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J Clin Microbiol. 2004 Oct;42(10):4536-44.

High rates of clustering of strains causing tuberculosis in Harare, Zimbabwe: a molecular epidemiological study.

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  • 1Department of HIV/GU Medicine, The Guy's, King's and St. Thomas's School of Medicine, King's College Hospital, Denmark Hill Campus, London, United Kingdom.

Erratum in

  • J Clin Microbiol. 2004 Dec;42(12):5965. Rostogi, Nalim [corrected to Rastogi, Nalin].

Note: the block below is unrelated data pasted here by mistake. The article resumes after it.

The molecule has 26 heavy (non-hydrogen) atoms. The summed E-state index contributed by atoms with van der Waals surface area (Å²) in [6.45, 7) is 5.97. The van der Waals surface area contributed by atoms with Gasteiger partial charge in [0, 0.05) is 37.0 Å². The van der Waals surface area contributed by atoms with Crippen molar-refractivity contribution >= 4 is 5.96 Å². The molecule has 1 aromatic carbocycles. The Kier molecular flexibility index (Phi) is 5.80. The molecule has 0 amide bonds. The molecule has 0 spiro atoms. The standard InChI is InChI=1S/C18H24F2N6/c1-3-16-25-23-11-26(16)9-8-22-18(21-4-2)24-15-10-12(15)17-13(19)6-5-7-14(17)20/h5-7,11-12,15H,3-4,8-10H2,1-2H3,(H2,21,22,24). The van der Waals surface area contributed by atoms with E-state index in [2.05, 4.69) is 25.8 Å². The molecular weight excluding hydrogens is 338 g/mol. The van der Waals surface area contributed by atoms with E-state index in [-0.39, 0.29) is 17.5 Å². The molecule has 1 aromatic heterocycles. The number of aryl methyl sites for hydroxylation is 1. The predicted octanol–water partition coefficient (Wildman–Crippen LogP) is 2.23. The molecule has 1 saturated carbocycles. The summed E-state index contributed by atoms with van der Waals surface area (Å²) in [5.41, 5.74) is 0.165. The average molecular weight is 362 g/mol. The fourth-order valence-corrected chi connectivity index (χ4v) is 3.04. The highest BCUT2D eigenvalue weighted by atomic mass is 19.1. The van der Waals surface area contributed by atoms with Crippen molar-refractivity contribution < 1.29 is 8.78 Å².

We examined the pattern of tuberculosis (TB) transmission (i.e., reactivation versus recent transmission) and the impact of human immunodeficiency virus (HIV) infection in Harare, Zimbabwe. Consecutive adult smear-positive pulmonary TB patients presenting to an urban hospital in Harare were enrolled. A detailed epidemiological questionnaire was completed, and tests for HIV type 1 and CD4 cell counts were performed for each patient. Molecular fingerprinting of the genomic DNA recovered from cultures of sputum was performed by two molecular typing methods: spacer oligonucleotide typing (spoligotyping) and analysis of variable number of tandem DNA repeats (VNTRs). A cluster was defined as isolates from two or more patients that shared the same spoligotype pattern or the same VNTR pattern, or both. DNA suitable for typing was recovered from 224 patients. The prevalence of HIV infection was 79%. Of 187 patient isolates (78.6%) typed by both spoligotyping and analysis of VNTRs, 147 were identified as part of a cluster by both methods. By spoligotyping alone, 84.1% of patient isolates were grouped into 20 clusters. The cluster size was generally <8 patient isolates, although three large clusters comprised 68, 25, and 23 patient isolates. A total of 89.4% of the patient isolates grouped into 12 clusters defined by analysis of VNTRs, with 2 large clusters consisting of 127 and 13 patient isolates, respectively. Thirty-six percent of patient isolates with a shared spoligotype and 17% with a shared VNTR pattern were geographically linked within Harare, but they were not linked on the basis of the patient's home district. In a multivariate analysis, there were no independent predictors of clustering, including HIV infection status. Comparison with the International Spoligotype database (Pasteur Institute, Pointe a Pitre, Guadeloupe) demonstrated that our three largest spoligotype clusters are well recognized and ubiquitous in Africa. In this epidemiologically well characterized urban population with a high prevalence of HIV infection, we identified a very high level of strain clustering, indicating substantial ongoing recent TB transmission. Geographic linkage could be detected in a proportion of these clusters. A small group of actively circulating strains accounted for most of the cases of TB transmission.

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